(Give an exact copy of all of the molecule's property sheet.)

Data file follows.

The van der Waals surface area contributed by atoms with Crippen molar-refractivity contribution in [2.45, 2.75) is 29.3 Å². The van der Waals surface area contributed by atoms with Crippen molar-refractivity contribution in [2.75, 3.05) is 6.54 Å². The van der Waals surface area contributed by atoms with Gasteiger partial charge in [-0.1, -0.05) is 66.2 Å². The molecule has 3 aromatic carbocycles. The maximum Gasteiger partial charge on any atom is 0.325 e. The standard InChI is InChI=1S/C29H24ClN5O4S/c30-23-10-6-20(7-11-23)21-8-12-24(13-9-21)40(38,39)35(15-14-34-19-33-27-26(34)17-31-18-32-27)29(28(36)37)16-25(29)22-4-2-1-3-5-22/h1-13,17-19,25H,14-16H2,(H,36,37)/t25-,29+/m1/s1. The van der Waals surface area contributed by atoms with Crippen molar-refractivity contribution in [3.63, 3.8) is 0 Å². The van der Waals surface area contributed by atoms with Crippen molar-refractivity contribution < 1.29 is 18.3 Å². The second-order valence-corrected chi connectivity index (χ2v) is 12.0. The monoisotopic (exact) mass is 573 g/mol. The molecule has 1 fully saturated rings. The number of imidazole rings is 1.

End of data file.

The van der Waals surface area contributed by atoms with Crippen molar-refractivity contribution in [2.45, 2.75) is 29.3 Å². The van der Waals surface area contributed by atoms with Crippen molar-refractivity contribution in [2.75, 3.05) is 6.54 Å². The van der Waals surface area contributed by atoms with Gasteiger partial charge in [-0.1, -0.05) is 66.2 Å². The molecule has 3 aromatic carbocycles. The maximum Gasteiger partial charge on any atom is 0.325 e. The standard InChI is InChI=1S/C29H24ClN5O4S/c30-23-10-6-20(7-11-23)21-8-12-24(13-9-21)40(38,39)35(15-14-34-19-33-27-26(34)17-31-18-32-27)29(28(36)37)16-25(29)22-4-2-1-3-5-22/h1-13,17-19,25H,14-16H2,(H,36,37)/t25-,29+/m1/s1. The van der Waals surface area contributed by atoms with Crippen molar-refractivity contribution in [3.63, 3.8) is 0 Å². The van der Waals surface area contributed by atoms with Crippen molar-refractivity contribution < 1.29 is 18.3 Å². The second-order valence-corrected chi connectivity index (χ2v) is 12.0. The monoisotopic (exact) mass is 573 g/mol. The molecule has 1 fully saturated rings. The number of imidazole rings is 1.